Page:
Since HIV was first identified as the cause of AIDS in 1983, a variety of tests have been developed that help diagnose HIV infection as well as determine how far the infection has progressed. Other tests can be used to screen donated blood, blood products, and body organs for the presence of HIV.
Doctors determine if HIV is present in the body by identifying HIV antibodies, specialized proteins created by the immune system to destroy HIV. The presence of the antibodies indicates HIV infection because these antibodies form in the body only when HIV is present. HIV antibodies form anywhere from five weeks to three months after HIV infection occurs, depending upon the individual’s immune system. The antibodies are produced continually throughout the course of the infection
The standard test to detect HIV antibodies in the blood is the enzyme-linked immunosorbent assay (ELISA). In this test, a blood sample is mixed with proteins from HIV. If the blood contains HIV antibodies, they attach to the HIV proteins, producing a telltale color change in the mixture. This test is highly reliable when performed two to three months after infection with HIV. The test is less reliable when used in the very early stage of HIV infection, before detectable levels of antibodies have had a chance to form. Doctors routinely confirm a positive result from an ELISA test by using the Western Blot test, which can detect lower levels of HIV antibodies. In this test a blood sample is applied to a paper strip containing HIV proteins. If HIV antibodies are present in the blood, they bind to the HIV proteins, producing a color change on the paper. The combination of the ELISA and the Western Blot test is more than 99.9 percent accurate in detecting HIV infection within 12 weeks following exposure.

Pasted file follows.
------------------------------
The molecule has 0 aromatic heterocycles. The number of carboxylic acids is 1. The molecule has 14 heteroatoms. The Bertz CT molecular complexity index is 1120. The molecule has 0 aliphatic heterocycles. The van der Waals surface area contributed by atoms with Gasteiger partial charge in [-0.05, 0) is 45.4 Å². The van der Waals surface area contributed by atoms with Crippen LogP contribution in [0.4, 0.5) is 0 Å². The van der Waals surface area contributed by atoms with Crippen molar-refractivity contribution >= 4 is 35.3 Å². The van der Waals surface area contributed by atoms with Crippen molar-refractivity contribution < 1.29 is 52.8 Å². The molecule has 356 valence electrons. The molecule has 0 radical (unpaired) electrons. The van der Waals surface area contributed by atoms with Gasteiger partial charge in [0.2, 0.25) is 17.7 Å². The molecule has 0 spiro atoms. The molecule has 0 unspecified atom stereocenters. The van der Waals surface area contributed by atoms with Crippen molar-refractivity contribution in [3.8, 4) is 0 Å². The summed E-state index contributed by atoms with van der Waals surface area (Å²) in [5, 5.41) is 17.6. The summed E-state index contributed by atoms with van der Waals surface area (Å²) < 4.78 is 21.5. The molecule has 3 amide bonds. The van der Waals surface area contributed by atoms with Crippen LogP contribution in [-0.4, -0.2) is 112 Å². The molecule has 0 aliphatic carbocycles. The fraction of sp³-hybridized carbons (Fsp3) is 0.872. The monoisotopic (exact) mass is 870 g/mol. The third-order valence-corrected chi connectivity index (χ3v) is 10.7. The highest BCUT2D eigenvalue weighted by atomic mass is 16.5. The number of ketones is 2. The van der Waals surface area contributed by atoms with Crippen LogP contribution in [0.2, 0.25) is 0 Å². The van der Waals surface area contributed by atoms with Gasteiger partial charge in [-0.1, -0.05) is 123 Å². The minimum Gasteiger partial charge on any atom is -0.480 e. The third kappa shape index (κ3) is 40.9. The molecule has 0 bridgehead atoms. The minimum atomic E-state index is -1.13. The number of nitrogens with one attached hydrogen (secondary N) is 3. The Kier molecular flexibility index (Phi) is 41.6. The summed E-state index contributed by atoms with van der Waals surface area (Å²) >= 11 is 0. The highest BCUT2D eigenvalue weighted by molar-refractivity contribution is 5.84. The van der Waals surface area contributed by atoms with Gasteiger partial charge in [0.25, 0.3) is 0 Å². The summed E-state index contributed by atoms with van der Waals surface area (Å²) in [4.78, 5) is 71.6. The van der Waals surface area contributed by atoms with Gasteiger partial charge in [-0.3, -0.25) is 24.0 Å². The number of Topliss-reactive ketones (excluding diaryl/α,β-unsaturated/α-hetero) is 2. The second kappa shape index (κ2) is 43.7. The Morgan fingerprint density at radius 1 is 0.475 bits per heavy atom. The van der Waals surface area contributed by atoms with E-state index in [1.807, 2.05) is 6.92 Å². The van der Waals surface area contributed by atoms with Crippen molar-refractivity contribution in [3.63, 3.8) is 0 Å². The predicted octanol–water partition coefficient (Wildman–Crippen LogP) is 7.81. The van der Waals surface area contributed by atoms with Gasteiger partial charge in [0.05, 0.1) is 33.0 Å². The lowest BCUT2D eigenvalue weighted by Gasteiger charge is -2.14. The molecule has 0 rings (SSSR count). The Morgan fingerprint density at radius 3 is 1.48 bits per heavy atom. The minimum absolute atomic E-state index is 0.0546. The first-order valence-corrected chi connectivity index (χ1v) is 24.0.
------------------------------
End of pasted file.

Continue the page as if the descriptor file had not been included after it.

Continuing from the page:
Once tests confirm an HIV infection, doctors monitor the health of the infected person’s immune system by periodically measuring CD4 cell counts in the blood. The progressive loss of CD4 cells corresponds to a worsening of the disease as the immune system becomes increasingly impaired. Doctors also measure the viral load—the amount of the virus in the blood—using polymerase chain reaction (PCR) technology. PCR tests measure the level of viral ribonucleic acid (RNA), a type of nucleic acid, in blood to determine the rate of HIV growth in an infected person. Knowing the viral load helps doctors estimate an infected person’s survival time. For example, studies show that without treatment, the average survival time for people with an HIV viral load greater than 30,000 per microliter of blood is 4.4 years, while those with a viral load below 10,000 per microliter of blood live for an average of ten years.
A modified ELISA test that detects p24 antigen, a protein produced by HIV, can determine if specific drug treatments are having a positive effect on a patient. Blood banks, plasma centers, clinical laboratories, private clinics, and public health departments also use this p24 antigen test to screen for the presence of HIV in blood, blood components, and organs before they are used in medical procedures.